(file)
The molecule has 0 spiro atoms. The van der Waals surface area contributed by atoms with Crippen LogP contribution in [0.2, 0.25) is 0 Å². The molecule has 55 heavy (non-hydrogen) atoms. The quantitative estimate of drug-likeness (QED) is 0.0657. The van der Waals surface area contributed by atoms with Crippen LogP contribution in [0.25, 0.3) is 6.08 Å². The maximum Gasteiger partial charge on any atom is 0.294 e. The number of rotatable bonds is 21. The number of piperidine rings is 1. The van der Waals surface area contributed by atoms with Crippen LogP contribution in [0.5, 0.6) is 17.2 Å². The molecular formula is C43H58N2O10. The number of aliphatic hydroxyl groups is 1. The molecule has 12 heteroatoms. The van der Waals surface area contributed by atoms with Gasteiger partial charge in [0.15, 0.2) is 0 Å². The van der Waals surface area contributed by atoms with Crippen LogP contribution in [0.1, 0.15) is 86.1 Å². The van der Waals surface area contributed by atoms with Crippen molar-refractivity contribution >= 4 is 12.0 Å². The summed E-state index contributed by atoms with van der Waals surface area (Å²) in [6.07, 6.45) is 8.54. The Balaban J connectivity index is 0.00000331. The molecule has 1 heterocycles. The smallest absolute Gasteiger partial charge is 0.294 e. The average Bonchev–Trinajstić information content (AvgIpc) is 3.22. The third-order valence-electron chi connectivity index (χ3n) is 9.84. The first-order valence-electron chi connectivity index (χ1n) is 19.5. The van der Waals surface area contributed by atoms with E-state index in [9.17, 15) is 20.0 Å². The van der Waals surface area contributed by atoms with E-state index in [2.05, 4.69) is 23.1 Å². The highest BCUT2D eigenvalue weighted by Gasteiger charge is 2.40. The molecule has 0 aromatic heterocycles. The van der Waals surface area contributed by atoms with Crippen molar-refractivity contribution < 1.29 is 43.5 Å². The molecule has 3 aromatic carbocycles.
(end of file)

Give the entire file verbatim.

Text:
The molecule has 0 spiro atoms. The van der Waals surface area contributed by atoms with Crippen LogP contribution in [0.2, 0.25) is 0 Å². The molecule has 55 heavy (non-hydrogen) atoms. The quantitative estimate of drug-likeness (QED) is 0.0657. The van der Waals surface area contributed by atoms with Crippen LogP contribution in [0.25, 0.3) is 6.08 Å². The maximum Gasteiger partial charge on any atom is 0.294 e. The number of rotatable bonds is 21. The number of piperidine rings is 1. The van der Waals surface area contributed by atoms with Crippen LogP contribution in [0.5, 0.6) is 17.2 Å². The molecular formula is C43H58N2O10. The number of aliphatic hydroxyl groups is 1. The molecule has 12 heteroatoms. The van der Waals surface area contributed by atoms with Gasteiger partial charge in [0.15, 0.2) is 0 Å². The van der Waals surface area contributed by atoms with Crippen LogP contribution in [0.1, 0.15) is 86.1 Å². The van der Waals surface area contributed by atoms with Crippen molar-refractivity contribution >= 4 is 12.0 Å². The summed E-state index contributed by atoms with van der Waals surface area (Å²) in [6.07, 6.45) is 8.54. The Balaban J connectivity index is 0.00000331. The molecule has 1 heterocycles. The smallest absolute Gasteiger partial charge is 0.294 e. The average Bonchev–Trinajstić information content (AvgIpc) is 3.22. The third-order valence-electron chi connectivity index (χ3n) is 9.84. The first-order valence-electron chi connectivity index (χ1n) is 19.5. The van der Waals surface area contributed by atoms with E-state index in [9.17, 15) is 20.0 Å². The van der Waals surface area contributed by atoms with E-state index in [2.05, 4.69) is 23.1 Å². The highest BCUT2D eigenvalue weighted by Gasteiger charge is 2.40. The molecule has 0 aromatic heterocycles. The van der Waals surface area contributed by atoms with Crippen molar-refractivity contribution < 1.29 is 43.5 Å². The molecule has 3 aromatic carbocycles.